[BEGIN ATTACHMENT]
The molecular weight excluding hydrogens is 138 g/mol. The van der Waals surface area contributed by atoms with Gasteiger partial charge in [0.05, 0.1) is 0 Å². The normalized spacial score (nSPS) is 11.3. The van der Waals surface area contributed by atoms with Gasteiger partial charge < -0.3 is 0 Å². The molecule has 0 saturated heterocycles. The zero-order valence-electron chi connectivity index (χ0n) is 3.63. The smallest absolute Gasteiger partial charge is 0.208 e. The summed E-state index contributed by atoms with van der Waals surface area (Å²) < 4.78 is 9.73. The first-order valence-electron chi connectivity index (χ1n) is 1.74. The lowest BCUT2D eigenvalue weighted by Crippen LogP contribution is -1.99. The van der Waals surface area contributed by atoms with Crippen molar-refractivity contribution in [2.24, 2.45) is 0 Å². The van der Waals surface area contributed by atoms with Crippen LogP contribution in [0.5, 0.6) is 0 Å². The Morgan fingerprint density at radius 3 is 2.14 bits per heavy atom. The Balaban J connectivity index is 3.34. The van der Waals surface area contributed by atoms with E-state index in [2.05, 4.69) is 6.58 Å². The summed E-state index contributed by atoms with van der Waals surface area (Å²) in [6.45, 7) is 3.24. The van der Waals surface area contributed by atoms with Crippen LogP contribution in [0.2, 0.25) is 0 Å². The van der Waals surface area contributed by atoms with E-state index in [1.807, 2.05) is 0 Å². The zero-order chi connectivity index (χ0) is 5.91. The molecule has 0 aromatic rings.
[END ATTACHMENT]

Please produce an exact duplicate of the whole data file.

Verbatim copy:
The molecular weight excluding hydrogens is 138 g/mol. The van der Waals surface area contributed by atoms with Gasteiger partial charge in [0.05, 0.1) is 0 Å². The normalized spacial score (nSPS) is 11.3. The van der Waals surface area contributed by atoms with Gasteiger partial charge < -0.3 is 0 Å². The molecule has 0 saturated heterocycles. The zero-order valence-electron chi connectivity index (χ0n) is 3.63. The smallest absolute Gasteiger partial charge is 0.208 e. The summed E-state index contributed by atoms with van der Waals surface area (Å²) < 4.78 is 9.73. The first-order valence-electron chi connectivity index (χ1n) is 1.74. The lowest BCUT2D eigenvalue weighted by Crippen LogP contribution is -1.99. The van der Waals surface area contributed by atoms with Crippen molar-refractivity contribution in [2.24, 2.45) is 0 Å². The van der Waals surface area contributed by atoms with Crippen LogP contribution in [0.5, 0.6) is 0 Å². The Morgan fingerprint density at radius 3 is 2.14 bits per heavy atom. The Balaban J connectivity index is 3.34. The van der Waals surface area contributed by atoms with E-state index in [2.05, 4.69) is 6.58 Å². The summed E-state index contributed by atoms with van der Waals surface area (Å²) in [6.45, 7) is 3.24. The van der Waals surface area contributed by atoms with Crippen LogP contribution in [0.2, 0.25) is 0 Å². The van der Waals surface area contributed by atoms with E-state index in [1.807, 2.05) is 0 Å². The zero-order chi connectivity index (χ0) is 5.91. The molecule has 0 aromatic rings.